In the coming weeks, many of my graduating seniors will be heading off to college, and as I've chatted with a few of them, it's clear that the reality of what they're doing--leaving rural Maine and heading out in the real, nasty world--is settling on their shoulders as easily as a Ford truck. Questions of, … Continue reading You don’t know what’s down that road, but since even wrong roads can become right, take that road already!
I've created a list by which I gauge those in power: who I should run away from and who I'll trust for another week. (By the way, the purpose of the world is NOT to serve us; this is how every major conflict begins.) Now I won't be naive and pretend that in the past … Continue reading Three ways to evaluate those who hold political power: when to run away and when to give them another week
I feel stupid confessing this, but I was slightly freaked out by Europe. We came back last month from eleven days in Rome and Greece, and while I was prepared for the trip, many silly things deeply worried me. For example, the electrical outlets--two little holes? And their electricity is "different" than American/Canadian electricity? Isn't … Continue reading The world isn’t what you think it is, and why should it be?
The entire reason for my attending a class as a grad student was to argue with the professor. She was on one side politically, I was on the other. I respected the woman immensely, but daggum, did she know how to push my buttons every week! It was like she was TRYING to make me … Continue reading You can’t manipulate the educated, which is why they don’t want us educated
This week in school I taught about the rescuers during the Holocaust and WWII. (We're reading a Holocaust memoir and I like to give my students historical context.) We learned about Irena Sendler, who smuggled out 2,500 babies and children from the Warsaw Ghetto, and about Oskar Schindler whose list preserved the lives of 1,200 … Continue reading Quit protesting and start doing; it’s not the government’s job but ours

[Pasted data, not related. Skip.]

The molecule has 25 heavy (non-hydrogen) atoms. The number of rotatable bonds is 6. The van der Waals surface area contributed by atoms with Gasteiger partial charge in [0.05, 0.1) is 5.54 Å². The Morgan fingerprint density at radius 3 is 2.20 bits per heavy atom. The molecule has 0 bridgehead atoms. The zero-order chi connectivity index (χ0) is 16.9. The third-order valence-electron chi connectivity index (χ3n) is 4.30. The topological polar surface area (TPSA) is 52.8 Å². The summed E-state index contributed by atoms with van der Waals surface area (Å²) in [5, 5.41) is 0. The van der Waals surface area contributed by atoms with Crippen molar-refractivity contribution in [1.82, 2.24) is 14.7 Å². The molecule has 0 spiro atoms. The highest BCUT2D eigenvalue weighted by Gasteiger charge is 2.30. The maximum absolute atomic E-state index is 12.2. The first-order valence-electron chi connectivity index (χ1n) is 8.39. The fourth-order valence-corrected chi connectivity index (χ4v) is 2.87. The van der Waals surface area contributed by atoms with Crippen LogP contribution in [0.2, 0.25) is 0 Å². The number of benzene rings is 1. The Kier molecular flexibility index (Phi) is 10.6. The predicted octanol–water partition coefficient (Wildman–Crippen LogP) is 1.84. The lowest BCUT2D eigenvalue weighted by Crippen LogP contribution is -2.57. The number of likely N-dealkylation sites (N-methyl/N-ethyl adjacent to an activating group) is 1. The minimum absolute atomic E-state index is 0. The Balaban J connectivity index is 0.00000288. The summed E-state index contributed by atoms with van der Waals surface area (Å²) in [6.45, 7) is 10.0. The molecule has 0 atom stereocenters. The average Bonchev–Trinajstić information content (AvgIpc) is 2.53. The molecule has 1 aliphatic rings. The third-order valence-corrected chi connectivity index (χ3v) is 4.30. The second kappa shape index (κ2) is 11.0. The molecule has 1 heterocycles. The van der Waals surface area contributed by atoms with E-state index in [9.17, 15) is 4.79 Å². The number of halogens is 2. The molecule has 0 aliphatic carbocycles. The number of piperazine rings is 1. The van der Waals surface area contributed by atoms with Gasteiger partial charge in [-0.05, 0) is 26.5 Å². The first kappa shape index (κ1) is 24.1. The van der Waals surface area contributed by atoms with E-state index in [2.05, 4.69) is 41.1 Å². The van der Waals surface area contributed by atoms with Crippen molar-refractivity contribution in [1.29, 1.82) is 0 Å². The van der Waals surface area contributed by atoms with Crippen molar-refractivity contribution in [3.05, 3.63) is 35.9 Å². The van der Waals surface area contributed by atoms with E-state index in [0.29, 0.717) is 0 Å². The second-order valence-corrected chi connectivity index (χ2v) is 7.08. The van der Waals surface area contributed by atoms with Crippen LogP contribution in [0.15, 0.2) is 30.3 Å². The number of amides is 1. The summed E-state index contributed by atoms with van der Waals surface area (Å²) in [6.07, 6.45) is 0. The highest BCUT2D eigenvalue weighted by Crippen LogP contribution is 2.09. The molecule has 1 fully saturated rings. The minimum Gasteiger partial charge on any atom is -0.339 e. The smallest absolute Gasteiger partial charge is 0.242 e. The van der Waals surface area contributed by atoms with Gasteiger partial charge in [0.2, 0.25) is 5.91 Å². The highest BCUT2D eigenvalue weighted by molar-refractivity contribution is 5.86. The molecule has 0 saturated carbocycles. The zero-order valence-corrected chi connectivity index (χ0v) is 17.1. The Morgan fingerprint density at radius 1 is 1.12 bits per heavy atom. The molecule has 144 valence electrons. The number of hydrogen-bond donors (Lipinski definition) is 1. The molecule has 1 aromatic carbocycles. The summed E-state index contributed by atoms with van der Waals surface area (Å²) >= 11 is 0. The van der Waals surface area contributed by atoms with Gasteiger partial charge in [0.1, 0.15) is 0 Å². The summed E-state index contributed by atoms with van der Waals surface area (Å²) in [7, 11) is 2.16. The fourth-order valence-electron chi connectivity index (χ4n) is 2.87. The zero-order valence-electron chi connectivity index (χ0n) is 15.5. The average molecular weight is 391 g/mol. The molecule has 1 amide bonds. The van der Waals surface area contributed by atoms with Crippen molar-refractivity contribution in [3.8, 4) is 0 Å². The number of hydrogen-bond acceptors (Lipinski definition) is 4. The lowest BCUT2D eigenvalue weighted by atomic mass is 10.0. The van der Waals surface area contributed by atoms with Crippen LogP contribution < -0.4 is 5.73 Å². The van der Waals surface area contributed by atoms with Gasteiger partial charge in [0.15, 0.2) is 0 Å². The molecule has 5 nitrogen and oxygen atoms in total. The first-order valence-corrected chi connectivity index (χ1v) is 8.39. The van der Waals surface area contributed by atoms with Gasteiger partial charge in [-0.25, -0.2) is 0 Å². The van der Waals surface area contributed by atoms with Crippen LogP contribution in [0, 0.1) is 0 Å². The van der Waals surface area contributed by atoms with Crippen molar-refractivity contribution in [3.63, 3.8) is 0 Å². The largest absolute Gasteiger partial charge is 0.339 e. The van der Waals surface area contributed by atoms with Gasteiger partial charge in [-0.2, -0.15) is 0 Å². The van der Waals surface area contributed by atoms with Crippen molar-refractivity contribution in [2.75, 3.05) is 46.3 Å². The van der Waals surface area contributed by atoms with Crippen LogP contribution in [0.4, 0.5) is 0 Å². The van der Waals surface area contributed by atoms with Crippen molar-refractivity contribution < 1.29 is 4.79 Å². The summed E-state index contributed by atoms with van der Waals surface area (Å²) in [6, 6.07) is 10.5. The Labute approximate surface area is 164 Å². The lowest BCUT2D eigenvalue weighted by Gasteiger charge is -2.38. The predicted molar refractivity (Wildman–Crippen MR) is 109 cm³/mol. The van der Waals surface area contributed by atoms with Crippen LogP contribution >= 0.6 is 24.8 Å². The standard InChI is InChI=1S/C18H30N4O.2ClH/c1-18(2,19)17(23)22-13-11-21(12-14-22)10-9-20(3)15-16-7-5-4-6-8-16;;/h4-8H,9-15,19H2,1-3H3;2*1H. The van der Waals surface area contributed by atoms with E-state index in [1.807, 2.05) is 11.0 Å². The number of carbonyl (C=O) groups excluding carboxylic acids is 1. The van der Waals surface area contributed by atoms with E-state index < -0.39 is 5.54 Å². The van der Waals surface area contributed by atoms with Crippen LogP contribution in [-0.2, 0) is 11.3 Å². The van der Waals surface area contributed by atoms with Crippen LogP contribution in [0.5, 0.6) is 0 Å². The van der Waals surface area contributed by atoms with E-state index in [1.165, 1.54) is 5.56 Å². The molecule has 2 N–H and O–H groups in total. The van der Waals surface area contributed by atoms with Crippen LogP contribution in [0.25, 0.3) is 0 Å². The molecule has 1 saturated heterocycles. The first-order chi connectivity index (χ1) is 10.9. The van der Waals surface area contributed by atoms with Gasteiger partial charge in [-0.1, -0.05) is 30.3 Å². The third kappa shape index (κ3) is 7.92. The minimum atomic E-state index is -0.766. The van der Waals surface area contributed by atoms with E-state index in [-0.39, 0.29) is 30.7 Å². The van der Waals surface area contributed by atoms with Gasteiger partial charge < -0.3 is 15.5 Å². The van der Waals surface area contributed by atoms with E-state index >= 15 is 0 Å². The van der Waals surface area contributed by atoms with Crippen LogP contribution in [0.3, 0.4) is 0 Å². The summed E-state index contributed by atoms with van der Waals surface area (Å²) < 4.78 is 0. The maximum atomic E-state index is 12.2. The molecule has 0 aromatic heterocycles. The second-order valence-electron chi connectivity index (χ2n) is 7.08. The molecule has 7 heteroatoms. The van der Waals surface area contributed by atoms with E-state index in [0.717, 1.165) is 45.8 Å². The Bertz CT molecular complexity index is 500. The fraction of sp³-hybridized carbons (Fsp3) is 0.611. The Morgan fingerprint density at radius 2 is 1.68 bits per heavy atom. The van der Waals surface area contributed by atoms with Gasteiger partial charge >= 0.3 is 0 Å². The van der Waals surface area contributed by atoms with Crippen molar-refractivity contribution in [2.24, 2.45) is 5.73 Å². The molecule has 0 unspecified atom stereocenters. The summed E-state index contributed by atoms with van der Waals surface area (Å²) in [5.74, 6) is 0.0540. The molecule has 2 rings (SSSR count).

Ideally, our elected politicians solve the problems WE, THE PEOPLE assign them. Ideally, politicians are OUR employees, working for OUR communities' greater good. Invariably, politicians forget that when they get a little power, and will do whatever serves their futures, not ours. There's no wound they won't reopen, no minor issue they won't distort, and … Continue reading The purpose of politics: not what we, the people, think.
With so many in the US calling for "fairness" and for the government to ensure (enforce?) that fairness, we have forgotten that creating equity and caring for the poor is already within our power. We each can balance the world correctly. In fact, we're the only ones who can. There's nothing stopping me or you. … Continue reading You already have the power to balance your corner of the world
I know of many generous people who quietly go about doing great things for their neighbors. They donate money, they create opportunities, they sacrifice their time, talents, and everything they've been blessed with to help others through rough patches, to get job training, to give them a boost up to self-sufficiency. And they do it … Continue reading It’s always been individuals who fixed the world; it’s never been a government
The biggest problem with socialism that no one seems to be addressing is the insatiability of people who believe they deserve freebies--free income, housing, food, health care, education, etc. The problem is greed knows no bounds. Those who espouse "free everything" are underestimating the selfishness of millions. And then what happens when the freebies run out, which … Continue reading Socialism and the greed of citizens: what happens when they want more?
Almost every day I want to leave social media, frustrated with the snarl of words and growls of dissension I see every day. But I can’t; I shouldn’t. I need to know what’s happening, how people are reacting, and what new monster is looming on the horizon needing to be addressed. As much as I’d … Continue reading When we stop thinking for ourselves, we’ll be far easier to conquer